Distributors have the ability to source & supply tens of thousands of products from across the globe. Even with the advent and growth of the Internet this supply chain has not changed, for a few reasons: Promotional products by definition are custom printed with a logo, company name or message usually in specific PMS colors. Distributors help end-users gather artwork in the correct format and in some cases, distributors might create artwork for end-users. Distributors then interface with manufacturers, printers or suppliers, forwarding artwork in the correct format and correct size for the job. Since good distributors are well aware of several manufacturers’ capabilities, they can save an end-user time and money searching for a printer or manufacturer who can produce and ship the end-user’s products on time, on specification and in the required quantities. Many distributors operate on the internet and/or in person. Many suppliers wish not to invest in the staffing to service end-users’ needs, which is the purpose of merchandise distributor companies.
Products and Promotional merchandise is used globally to promote brands, products, and corporate identity. They are also used as giveaways at events, such as exhibitions and product launches. Promotional products can be used for non-profit organizations to promote their cause, as well as promote certain events that they hold, such as walks or any other event that raises money for a cause. Almost anything can be branded with a company’s name or logo and used for promotion. Common items include t-shirts, caps, keychains, posters, bumper stickers, pens, mugs, or mouse pads. The largest product category for promotional products is wearable items, which make up more than 30% of the total. Eco-friendly promotional products such as those created from recycled materials and bamboo, a renewable resource, are also experiencing a significant surge in popularity. Most promotional items are relatively small and inexpensive, but can range to higher-end items; for example celebrities at film festivals and award shows are often given expensive promotional items such as expensive perfumes, leather goods, and electronics items. Companies that provide expensive gifts for celebrity attendees often ask that the celebrities allow a photo to be taken of them with the gift item, which can be used by the company for promotional purposes.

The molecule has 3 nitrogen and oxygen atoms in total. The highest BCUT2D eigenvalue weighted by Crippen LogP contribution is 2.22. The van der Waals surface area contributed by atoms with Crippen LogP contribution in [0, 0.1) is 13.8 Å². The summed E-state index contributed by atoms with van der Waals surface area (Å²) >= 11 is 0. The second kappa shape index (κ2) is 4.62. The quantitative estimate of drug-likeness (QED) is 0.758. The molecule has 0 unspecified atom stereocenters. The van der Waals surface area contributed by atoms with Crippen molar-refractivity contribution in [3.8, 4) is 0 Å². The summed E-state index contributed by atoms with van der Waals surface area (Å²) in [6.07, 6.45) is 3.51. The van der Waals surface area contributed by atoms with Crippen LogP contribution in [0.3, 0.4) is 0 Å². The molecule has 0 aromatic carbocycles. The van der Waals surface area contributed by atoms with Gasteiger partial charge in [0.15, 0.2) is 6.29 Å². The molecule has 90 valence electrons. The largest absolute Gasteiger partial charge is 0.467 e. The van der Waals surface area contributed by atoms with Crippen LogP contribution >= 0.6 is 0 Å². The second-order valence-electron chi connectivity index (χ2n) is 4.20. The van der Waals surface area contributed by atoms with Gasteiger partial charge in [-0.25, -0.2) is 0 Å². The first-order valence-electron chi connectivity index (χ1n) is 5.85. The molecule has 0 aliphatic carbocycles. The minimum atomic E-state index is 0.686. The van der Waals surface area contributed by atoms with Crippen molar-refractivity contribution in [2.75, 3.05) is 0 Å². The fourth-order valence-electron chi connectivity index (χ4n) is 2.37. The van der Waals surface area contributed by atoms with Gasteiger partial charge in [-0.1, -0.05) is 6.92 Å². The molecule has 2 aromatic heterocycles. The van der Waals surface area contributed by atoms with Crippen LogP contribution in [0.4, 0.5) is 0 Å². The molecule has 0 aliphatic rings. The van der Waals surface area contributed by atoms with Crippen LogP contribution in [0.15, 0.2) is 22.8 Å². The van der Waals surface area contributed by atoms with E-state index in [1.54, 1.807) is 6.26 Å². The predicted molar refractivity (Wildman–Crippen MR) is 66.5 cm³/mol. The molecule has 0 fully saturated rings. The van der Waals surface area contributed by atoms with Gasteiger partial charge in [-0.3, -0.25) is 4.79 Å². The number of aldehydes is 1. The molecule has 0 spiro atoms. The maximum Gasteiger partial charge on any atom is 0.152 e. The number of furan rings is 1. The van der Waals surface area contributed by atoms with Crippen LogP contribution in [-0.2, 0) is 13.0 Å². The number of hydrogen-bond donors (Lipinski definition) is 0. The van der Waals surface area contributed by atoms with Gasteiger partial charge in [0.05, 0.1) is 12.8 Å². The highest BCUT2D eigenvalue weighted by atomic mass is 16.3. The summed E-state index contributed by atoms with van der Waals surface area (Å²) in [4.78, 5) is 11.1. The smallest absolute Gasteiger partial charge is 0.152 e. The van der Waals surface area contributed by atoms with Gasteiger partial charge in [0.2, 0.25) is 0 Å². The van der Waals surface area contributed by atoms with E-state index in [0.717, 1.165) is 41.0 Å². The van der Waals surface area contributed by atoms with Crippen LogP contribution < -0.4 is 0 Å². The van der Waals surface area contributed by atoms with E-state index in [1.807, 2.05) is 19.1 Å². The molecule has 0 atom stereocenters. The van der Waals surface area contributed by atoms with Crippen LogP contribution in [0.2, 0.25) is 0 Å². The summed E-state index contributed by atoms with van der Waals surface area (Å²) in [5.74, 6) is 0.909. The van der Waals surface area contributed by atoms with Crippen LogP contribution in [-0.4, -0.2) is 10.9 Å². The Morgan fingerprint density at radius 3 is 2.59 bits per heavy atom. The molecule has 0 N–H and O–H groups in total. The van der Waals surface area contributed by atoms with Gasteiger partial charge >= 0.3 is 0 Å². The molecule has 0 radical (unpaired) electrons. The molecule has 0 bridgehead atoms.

Other companies provide luxury gifts such as handbags or scarves to celebrity attendees in the hopes that the celebrities will wear these items in public, thus garnering publicity for the company’s brand name and product. Brand awareness is the most common use for promotional items. Other objectives that marketers use promotional items to facilitate include employee relations and events, tradeshow traffic-building, public relations, new customer generation, dealer and distributor programs, new product introductions, employee service awards, not-for-profit programs, internal incentive programs, safety education, customer referrals, and marketing research. Promotional items are also used in politics to promote candidates and causes. Promotional items as a tool for non-commercial organizations, such as schools and charities are often used as a part of fund raising and awareness-raising campaigns.